A Short History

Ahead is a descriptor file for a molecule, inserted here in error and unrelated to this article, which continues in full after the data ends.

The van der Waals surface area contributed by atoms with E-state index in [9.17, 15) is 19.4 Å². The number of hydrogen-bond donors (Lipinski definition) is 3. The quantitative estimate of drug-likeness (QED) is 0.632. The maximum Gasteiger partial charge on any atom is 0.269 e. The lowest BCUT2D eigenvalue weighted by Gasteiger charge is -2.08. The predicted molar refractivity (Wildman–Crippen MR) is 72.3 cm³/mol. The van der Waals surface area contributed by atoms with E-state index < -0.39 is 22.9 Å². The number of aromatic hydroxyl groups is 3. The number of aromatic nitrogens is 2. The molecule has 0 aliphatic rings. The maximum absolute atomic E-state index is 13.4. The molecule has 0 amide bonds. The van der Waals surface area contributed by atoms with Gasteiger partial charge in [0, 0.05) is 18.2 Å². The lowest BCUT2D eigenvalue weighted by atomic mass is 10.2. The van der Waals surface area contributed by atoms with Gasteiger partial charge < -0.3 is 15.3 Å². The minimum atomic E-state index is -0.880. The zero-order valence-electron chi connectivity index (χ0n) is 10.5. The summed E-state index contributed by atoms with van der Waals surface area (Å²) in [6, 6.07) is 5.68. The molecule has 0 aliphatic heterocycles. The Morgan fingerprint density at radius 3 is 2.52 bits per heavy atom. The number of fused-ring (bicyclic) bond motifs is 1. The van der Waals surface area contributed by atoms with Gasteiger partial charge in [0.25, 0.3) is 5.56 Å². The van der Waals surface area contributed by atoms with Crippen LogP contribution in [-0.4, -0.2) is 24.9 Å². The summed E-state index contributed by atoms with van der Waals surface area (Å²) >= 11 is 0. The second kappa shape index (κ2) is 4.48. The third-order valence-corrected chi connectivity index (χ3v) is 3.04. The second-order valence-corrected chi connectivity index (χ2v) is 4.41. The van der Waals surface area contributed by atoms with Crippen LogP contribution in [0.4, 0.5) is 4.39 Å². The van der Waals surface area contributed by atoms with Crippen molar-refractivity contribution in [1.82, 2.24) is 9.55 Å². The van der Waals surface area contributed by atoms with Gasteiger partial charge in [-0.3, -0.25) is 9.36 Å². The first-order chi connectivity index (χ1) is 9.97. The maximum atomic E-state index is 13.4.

In the hilly country of the Pennines, trade between centres of population depended on the packhorse. A map of 1772 shows a network of packhorse routes in Yorkshire and Lancashire. One such route was the road which passes Coldwell en route from Colne to Halifax, known as The King’s Highway. The road, or track as it was then, was marked at intervals by wayside stones or crosses, where the carriers and their animals could find shelter, food and rest. Ponies carrying cloth from the handloom weavers of Lancashire to the textile markets of the West Riding would pause before tackling the rough moorland track ahead of them. Originally, a templar cross (one with four arms) stood on the south gable marking the building as a place of refuge and hospitality. With the eventual demise of the pack horse as a means of transport the Inn at Coldwell became an ordinary public house.